2. astrosmash says

    OTOH again, it says just as much about the misguided, patronizing position of pity we show to the disabled.

  3. says

    Then there is justified fear. My diabetic mother suffered a crippling stroke, then amputation. She killed herself.

    I’ve got diabetes. The last thing I want to undergo is an amputation.

  4. hyphenman says


    I have to think much more about this, but my first question has to be, how many pretenders are we talking about?


  5. Mano Singham says


    I don’t think anyone knows the number. People in this group must live deeply closeted lives.

  6. hyphenman says


    I agree, and that is why I think the number may be relatively (compared to the general population) miniscule and the story, while about real people with real problems, intended more as click-bait than a serious examination of an issue the population in general needs to attention pay.

    I just see too many people who already incorrectly feel that all those damn parking spaces for handicapped drivers are another liberal plot will become further incensed that fake handicapped people working Obama’s mental health system are stealing more parking spaces from their gas guzzling pickups. I can just hear Rush Limbaugh ranting about this in in 4… 3… 2…


  7. smrnda says

    I read a bit about the amputation deal, but it was mostly connected with sexuality.

    I have often thought it would be a useful exercise for a non-disabled person to try to navigate using a wheelchair, if only so they would think about accessibility issues. This is, of course, something totally different. More research would definitely help.

  8. moarscienceplz says

    there is no reason to frown on this behavior.

    Hmmm. If they are spending most of their time in a wheelchair, they probably are not getting as much exercise as they should, and thus risking health problems in the future. Since we all share the burden of health care costs (or we should, in a decent society) they would be placing needless burdens on their neighbors.
    Also, if you use a fake disability to get love and acceptance, wouldn’t you risk feeling that any love you did get was an undeserved love?

  9. Charles Sullivan says

    I wonder if it would be “just another form of reinvention” if, say, a white American pretended to be someone from India. Perhaps the American would speak English with an Indian accent, do the head bobble, wear traditional clothing, and so forth.

    Would this be any different, ethically speaking, from pretending to be disabled?

  10. lanir says

    Frankly this sounds like pretty small potatoes. It sounds like from the comments a lot of people are concerned about somehow paying for this. I doubt there’s much paying going on and it feels to me like you can’t even really get into that discussion without dismissing it as a psychological condition.

    I’ve seen a lot of people do very unusual things for love, companionship and the pursuit of happiness. Along the way my own prejudices have been triggered on numerous occasions and I have consistently found those prejudices to be small-minded, petty, largely based on nonsense and generally just unworthy of me or the people who unknowingly triggered them. Basically if nobody’s being harmed then do whatever makes you happy.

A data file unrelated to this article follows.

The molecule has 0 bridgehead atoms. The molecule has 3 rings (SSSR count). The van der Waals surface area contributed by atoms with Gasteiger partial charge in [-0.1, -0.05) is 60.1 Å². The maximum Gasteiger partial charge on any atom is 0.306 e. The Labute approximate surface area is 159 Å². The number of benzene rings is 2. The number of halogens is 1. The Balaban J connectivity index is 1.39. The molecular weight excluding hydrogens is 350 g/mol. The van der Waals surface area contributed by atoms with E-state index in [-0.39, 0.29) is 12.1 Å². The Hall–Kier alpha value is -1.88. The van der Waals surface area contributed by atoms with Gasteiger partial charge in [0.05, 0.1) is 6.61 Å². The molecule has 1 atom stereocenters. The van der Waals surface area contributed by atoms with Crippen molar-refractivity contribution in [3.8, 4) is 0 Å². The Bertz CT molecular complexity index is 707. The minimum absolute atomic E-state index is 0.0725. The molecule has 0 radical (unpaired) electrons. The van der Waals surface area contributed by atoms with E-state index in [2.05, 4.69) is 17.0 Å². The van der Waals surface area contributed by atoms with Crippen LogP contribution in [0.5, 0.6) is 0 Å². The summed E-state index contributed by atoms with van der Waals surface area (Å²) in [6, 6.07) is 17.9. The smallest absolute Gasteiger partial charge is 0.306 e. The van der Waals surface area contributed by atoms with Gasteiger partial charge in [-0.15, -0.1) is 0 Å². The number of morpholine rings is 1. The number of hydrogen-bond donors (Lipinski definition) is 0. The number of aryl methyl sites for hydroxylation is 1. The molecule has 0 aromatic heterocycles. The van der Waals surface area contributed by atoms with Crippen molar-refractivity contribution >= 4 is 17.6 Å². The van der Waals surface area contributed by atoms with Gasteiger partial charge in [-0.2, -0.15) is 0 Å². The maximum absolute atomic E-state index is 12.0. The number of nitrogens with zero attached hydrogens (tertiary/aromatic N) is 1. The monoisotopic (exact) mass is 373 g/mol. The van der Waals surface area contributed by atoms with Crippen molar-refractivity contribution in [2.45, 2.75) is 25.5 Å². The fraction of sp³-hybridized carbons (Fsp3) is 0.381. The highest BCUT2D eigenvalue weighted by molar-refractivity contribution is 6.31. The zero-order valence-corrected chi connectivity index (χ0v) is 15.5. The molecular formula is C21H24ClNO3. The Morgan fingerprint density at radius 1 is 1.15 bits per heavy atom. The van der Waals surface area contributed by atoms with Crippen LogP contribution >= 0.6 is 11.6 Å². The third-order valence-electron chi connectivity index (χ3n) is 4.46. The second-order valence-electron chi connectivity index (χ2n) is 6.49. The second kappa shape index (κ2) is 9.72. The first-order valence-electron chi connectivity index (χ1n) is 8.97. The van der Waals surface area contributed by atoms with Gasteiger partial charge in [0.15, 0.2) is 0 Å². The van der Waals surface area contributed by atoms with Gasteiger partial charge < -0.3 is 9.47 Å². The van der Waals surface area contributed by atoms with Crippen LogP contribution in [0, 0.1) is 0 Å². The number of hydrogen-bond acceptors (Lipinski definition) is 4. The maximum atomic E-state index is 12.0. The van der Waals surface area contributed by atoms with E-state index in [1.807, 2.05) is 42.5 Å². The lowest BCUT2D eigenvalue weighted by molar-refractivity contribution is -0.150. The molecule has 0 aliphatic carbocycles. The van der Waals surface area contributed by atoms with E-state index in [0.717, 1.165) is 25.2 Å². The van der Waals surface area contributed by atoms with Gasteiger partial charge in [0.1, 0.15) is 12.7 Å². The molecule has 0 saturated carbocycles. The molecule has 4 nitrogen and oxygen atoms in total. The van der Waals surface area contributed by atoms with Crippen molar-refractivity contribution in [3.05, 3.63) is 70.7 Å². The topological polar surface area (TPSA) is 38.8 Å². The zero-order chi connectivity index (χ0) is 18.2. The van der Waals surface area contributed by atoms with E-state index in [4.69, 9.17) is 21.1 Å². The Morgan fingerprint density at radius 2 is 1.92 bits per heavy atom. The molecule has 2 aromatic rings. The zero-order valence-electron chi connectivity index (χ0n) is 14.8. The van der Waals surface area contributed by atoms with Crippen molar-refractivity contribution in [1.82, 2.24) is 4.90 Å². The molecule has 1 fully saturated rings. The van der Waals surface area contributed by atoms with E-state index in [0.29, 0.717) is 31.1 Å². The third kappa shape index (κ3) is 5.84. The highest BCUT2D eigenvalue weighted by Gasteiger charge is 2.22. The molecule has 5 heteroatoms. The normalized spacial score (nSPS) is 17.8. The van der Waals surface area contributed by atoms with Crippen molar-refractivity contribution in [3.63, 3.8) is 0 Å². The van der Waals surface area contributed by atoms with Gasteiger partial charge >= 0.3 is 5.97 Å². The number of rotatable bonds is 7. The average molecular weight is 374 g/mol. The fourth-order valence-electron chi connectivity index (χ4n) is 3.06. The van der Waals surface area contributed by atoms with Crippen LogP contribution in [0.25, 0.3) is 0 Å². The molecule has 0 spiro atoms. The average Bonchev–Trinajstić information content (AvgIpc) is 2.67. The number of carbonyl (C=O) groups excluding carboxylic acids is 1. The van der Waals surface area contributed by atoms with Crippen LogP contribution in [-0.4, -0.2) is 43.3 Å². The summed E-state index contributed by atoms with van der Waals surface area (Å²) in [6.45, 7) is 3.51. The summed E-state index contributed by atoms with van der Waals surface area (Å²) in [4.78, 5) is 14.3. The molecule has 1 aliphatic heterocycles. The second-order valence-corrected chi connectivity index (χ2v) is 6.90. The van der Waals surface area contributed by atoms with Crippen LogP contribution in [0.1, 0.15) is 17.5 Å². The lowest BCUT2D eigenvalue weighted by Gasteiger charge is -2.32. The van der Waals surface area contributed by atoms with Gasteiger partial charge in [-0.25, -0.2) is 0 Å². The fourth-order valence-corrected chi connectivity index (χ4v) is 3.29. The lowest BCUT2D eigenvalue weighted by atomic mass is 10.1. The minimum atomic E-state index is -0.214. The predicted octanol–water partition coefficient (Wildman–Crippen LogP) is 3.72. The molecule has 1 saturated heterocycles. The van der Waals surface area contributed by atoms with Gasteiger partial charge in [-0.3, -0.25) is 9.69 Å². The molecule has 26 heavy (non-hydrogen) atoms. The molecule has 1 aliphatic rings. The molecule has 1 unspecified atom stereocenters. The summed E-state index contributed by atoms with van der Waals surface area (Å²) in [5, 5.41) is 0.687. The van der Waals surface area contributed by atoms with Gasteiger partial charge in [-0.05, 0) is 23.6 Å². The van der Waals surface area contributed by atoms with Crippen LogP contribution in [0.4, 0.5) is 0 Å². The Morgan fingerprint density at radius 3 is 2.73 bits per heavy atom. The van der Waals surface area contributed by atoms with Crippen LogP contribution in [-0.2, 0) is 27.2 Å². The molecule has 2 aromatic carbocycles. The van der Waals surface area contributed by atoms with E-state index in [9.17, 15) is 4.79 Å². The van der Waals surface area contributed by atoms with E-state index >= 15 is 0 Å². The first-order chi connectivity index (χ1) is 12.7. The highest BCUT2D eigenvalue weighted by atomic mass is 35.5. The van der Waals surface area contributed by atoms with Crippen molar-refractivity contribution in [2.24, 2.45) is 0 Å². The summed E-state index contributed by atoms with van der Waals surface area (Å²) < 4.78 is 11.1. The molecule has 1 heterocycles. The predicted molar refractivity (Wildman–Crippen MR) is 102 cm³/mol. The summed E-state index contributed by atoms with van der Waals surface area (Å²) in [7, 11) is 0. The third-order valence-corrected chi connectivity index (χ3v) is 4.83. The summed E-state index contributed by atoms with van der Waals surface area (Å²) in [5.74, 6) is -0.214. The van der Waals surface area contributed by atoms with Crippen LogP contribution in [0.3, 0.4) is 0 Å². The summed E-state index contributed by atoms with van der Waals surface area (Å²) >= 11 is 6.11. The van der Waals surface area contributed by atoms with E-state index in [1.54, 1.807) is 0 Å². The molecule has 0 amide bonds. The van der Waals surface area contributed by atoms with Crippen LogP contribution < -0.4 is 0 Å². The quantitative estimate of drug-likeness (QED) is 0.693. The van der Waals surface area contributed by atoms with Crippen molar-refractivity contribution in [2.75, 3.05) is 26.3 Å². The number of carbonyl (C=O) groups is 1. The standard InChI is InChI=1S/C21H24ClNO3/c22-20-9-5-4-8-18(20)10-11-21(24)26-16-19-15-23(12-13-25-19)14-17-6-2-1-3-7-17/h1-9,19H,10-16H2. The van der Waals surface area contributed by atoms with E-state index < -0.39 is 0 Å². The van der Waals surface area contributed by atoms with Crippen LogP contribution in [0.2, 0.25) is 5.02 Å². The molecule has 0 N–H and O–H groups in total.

11. Shatterface says

    So what’s the difference between this and wearing blackface?

    The internet is full of people insisting that they’re cats, vampires or unicorns. We indulge them because we regard it as harmless role play and hell, cats don’t object, and vampires and unicorns don’t exist. When you are appropriating the identity of genuinely disadvantaged groups you are crossing a line.

    As an aspie I couldn’t give a shit if people like to cosplay ‘autistic’ as part of their sex lives; but if they’re pretending to be autistic in public they are appropriating my identity and they can fuck right off.

    It’s hard enough demanding reasonable adjustments from our employers as it is without those without disabilities claiming our rights for themselves.

    Cue: accusations of trans-autistic exclusionary neurodiversity.

  12. Anton Mates says

    So what’s the difference between this and wearing blackface?

    To me, the difference is that blackface isn’t convincing. (And is not meant to be). I find blackface offensive because it’s appropriation of a racial identity without actually committing to it, even temporarily; it’s saying, “I’m clearly not black and I’m choosing to speak as a black person anyway, because it’s funny.”

    If white people were using cosmetic surgery and high-quality makeup to convincingly appear to be black, I wouldn’t much care, personally. In fact, I’d probably recommend it as a social awareness tool. (And mixed-race people have been going the other way for centuries, using whitening cosmetic agents and asserting themselves as pure white; I wish there weren’t social pressures encouraging them to do that, but I’m not going to blame them for it.)

    YMMV, of course. I’m mixed myself but fairly privileged on most axes, so I can afford not to care what people want to appropriate from me. Plenty of black (and disabled, and autistic) people have much stronger reasons to guard their identity.